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Booksellers as Publishers?

by Jennifer Puglisi (@jenpugs) By now, most people know that Borders is closing—and that Borders isn’t the only area of the publishing world that’s faced trouble in the past few years. Booksellers and publishers have a longstanding relationship, but just as every personal relationship either evolves or disintegrates, so too much this one. The question Read more

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by Jennifer Puglisi (@jenpugs)

By now, most people know that Borders is closing—and that Borders isn’t the only area of the publishing world that’s faced trouble in the past few years. Booksellers and publishers have a longstanding relationship, but just as every personal relationship either evolves or disintegrates, so too much this one. The question is: how?

Until recently, their relationship has been symbiotic: publishers provide a product and booksellers sell it.  Booksellers didn’t have the means to attract quality authors, manage the editorial process, and bind & print the finished product. Publishing houses did, but didn’t have the retail capabilities to physically get the finished product into consumers’ hands.  Many publishers have claimed their biggest customers aren’t readers, but booksellers.

A literary match made in heaven? Not so much these days. The lines between publisher and bookseller are more blurred than ever: instead of working in the traditionally symbiotic manner, these forces have started competing against one another.

Publishing houses first became alarmed when Amazon.com began selling books on its website in the mid-nineties. As a result, most major houses started selling books directly through their own websites, though still also linking to pages likes Amazon and BN.com. Although many publishers still continue the practice, retailers don’t seem thrilled with the concept.

As the popularity of buying books online grew, physical bookstores began to suffer. As their suffering increased, so too did the suffering of publishing houses, who were now losing a major source of revenue. They began threatening bookstores—not just major bookstores like Borders, but smaller, independent stores too—for payment. One indie bookseller’s order was held up over a $45 payment he owed to a publishing house.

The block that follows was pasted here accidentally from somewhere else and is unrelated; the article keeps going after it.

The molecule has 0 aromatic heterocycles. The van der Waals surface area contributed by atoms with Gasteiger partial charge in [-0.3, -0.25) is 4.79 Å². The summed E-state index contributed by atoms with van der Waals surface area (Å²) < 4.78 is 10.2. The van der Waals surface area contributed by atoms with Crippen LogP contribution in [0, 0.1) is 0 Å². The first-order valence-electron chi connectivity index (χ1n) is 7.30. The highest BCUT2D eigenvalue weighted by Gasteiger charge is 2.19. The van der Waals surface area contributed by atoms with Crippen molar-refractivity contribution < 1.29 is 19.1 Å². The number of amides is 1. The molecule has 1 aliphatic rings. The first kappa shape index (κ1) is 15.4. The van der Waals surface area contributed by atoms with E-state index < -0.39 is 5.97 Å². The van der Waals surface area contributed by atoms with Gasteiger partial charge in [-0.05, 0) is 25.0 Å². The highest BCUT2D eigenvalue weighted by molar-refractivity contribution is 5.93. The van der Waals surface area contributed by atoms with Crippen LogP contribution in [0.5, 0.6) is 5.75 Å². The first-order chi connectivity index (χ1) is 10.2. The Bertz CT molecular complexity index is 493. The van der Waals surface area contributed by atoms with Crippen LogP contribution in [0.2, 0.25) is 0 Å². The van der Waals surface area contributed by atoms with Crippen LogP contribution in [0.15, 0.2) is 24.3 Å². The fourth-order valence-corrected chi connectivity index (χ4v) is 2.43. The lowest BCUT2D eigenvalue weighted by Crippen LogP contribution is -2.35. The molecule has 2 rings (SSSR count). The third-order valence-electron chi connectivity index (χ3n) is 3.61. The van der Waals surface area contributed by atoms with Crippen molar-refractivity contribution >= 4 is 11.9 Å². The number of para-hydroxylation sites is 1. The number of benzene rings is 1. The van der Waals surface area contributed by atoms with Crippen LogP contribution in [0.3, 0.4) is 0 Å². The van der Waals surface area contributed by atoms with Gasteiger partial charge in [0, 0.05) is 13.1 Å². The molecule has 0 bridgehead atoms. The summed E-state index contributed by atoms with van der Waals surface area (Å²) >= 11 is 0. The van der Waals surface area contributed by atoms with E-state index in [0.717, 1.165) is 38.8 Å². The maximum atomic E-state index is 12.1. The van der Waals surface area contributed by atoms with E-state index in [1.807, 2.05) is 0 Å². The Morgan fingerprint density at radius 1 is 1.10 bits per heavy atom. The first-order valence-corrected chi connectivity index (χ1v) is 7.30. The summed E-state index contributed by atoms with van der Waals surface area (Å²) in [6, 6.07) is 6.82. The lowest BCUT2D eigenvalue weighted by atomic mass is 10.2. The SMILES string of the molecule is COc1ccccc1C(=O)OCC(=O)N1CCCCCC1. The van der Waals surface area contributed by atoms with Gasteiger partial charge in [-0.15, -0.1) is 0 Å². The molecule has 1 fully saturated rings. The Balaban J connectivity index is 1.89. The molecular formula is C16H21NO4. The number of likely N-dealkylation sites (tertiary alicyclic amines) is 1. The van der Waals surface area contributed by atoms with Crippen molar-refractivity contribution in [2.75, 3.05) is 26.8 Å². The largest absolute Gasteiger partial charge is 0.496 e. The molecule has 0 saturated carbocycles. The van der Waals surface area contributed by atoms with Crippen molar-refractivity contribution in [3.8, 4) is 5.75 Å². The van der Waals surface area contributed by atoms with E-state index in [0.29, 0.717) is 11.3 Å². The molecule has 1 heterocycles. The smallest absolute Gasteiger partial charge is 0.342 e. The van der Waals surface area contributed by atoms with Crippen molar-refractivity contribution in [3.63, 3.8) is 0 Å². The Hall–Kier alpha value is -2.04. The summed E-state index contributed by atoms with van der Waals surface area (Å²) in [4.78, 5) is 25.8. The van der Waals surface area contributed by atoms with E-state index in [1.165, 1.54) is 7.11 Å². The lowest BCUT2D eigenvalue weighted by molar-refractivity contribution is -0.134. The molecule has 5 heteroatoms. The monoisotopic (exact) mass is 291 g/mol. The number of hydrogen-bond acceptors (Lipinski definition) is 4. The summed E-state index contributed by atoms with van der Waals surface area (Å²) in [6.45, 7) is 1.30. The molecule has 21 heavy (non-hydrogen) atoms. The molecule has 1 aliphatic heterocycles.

In the meanwhile, Amazon has become a publisher in its own right.  In 2009 they launched Amazon Encore, which partners Amazon with “self-published authors to re-introduce their books to readers through marketing support and distribution.” Two more imprints, Amazon Crossing and Montlake Romance. Timothy Ferriss, the bestselling author of THE FOUR HOUR WORKWEEK recently announced his next title, THE FOUR HOUR CHEF, will be released with Amazon, and emphasized Amazon’s tech savvy as a factor in his decision-making.

Major publishing houses Simon & Schuster, Penguin, and Hachette, along side AOL Huffington Post Media Group responded with announcing their joint venture, Bookish. Bookish, which hasn’t launched yet, is loosely based on services like Pandora, and will “make recommendations based on the information provided by consumers.” Though some aren’t without their concerns, it’s an excellent way to connect publishers more directly with their readers.

What does that mean for bookstores? Some suggest that the closing of Borders will help independent bookstores; others still preach doom & gloom for the book world overall. Only time will tell, but in the meanwhile, the industry should give working together a try.

 

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